This is where I enter the story. Over the years, I encountered several individuals, and small groups, who were "true believers" in the Simon Necronomicon, and attempted to use its magick. I was amazed at first; thinking that surely everyone knew it was a hoax. As a lifelong fan of H.P. Lovecraft, I was aware of the pulp fiction origins of the Necronomicon. As a worshiper of the Goddess Inanna/Ishtar, with some knowledge of ancient Mesopotamia (my parents gave me my first book about ancient Sumer when I was eight years old), I knew that its magick was not Sumerian. After "deprogramming" or "exit counseling" one victim of a "dabbler" cult [5] that used the Simon Necronomicon as its "sacred text," I had a sort of epiphany. I realized that somebody in the Pagan/occult community needed to address this issue.


As I set about "deconstructing" the Necronomicon hoax, I realized that I did not, at that time, have enough of a background in Lovecraft scholarship to do the whole job myself. I realized that I needed help. And so I began a series of spells and meditations to bring into my life someone who could help me with this project. It had to be someone with an extensive background in Lovecraft studies. Since I didn't want to interfere with that individual's free will, it had to be someone who would want to do this work. It had to be the perfect man for the job.

Shortly after this, I met Daniel Harms, author of The Encyclopedia Cthuliana, who appeared one night (as if by magick) at one of my favorite haunts, the campus radio station of Vanderbilt University, where my close friend, and fellow Lovecraft fan, the Reverend Dr. Johnny Anonymous was doing his 91 Noise show. Daniel, who was studying anthropology at Vanderbilt, had already been doing research on the Necronomicon from the Lovecraftian perspective, just as I had been doing research on it from the occult angle. After the good Reverend introduced Daniel and me, it wasn't long before we realized we had a common cause. And so The Necronomicon Files was born.


As I stated earlier, one reason for writing the Necronomicon Files: The Truth Behind the Legend was to vindicate H.P. Lovecraft, to exonerate him from guilt by association with the various Necronomicon hoaxes that exploit his name. An even more important reason was the high incidence of magickal and other disasters - including at least three murders -- associated with the Simon Necronomicon, a hoax with a body count unparalleled by any other spellbook in modern times. Another important reason was to remove a pitfall from the paths of all those who have chosen the way of ancient Mesopotamian magick and religion. But I believe that our book will also be of service to the greater Pagan community at large.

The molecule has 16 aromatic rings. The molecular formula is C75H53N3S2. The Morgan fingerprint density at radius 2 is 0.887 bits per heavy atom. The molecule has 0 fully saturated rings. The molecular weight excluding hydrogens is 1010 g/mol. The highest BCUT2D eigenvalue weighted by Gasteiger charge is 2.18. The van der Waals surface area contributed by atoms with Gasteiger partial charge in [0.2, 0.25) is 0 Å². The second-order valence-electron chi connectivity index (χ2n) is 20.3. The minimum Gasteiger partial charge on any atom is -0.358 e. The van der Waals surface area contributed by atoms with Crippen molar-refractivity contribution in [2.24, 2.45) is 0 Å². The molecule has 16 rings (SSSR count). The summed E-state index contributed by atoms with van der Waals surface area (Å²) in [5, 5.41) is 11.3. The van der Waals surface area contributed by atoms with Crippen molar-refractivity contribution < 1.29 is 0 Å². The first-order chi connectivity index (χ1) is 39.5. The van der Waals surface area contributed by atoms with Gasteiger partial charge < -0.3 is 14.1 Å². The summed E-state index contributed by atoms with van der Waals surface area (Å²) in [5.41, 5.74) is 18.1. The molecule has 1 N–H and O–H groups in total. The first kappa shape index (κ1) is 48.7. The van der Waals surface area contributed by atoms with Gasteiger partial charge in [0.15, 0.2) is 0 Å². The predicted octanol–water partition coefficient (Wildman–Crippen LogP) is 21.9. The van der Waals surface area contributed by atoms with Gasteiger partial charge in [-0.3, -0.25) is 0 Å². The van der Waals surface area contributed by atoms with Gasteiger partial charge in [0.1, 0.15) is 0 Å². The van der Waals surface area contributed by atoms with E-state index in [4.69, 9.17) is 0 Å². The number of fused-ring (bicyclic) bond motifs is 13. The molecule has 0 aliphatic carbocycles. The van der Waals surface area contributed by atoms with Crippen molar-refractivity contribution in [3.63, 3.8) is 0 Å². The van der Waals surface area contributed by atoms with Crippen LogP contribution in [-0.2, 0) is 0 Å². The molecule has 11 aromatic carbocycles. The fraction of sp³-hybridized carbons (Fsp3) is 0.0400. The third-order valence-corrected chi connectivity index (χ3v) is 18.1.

I cannot help but think that the timing of the publication of The Necronomicon Files is one of those priceless examples of synchronicity of which the Gods are so fond. As of the time of this writing, the Pagan community is closer to receiving proper recognition from the majority religions, and acceptance from the greater community than ever before. In the U.S., the serialized television movie The Mists of Avalon (2001) depicted Pagans in Arthurian Britain as decent people rather than villains, no worse than (and in some cases, better than) their Christian neighbors. This sort of depiction of non-Christians in the ancient or medieval world would have been unthinkable in the Hollywood of just a few years ago. I, myself, am a regular consultant to The Subculture Project, a law enforcement organization that investigates the crimes of destructive cults, and trains police officers about alternative religions - a situation that would have been impossible a decade ago, when most law enforcement officers thought the words "Pagan" and "Satanist" were synonyms. An anonymous survey of government workers in the State of Tennessee (supposedly at the center of the American Bible Belt) revealed that over 70% of state workers considered themselves Pagans. Fundamentalist Christian televangelist Jerry Fallwell has warned his people to be prepared for Christianity to become a "minority religion." The Wiccan religion, Voudon, and other Afro-Caribbean religions, and other Pagan beliefs, are now recognized and protected by the United States Constitution.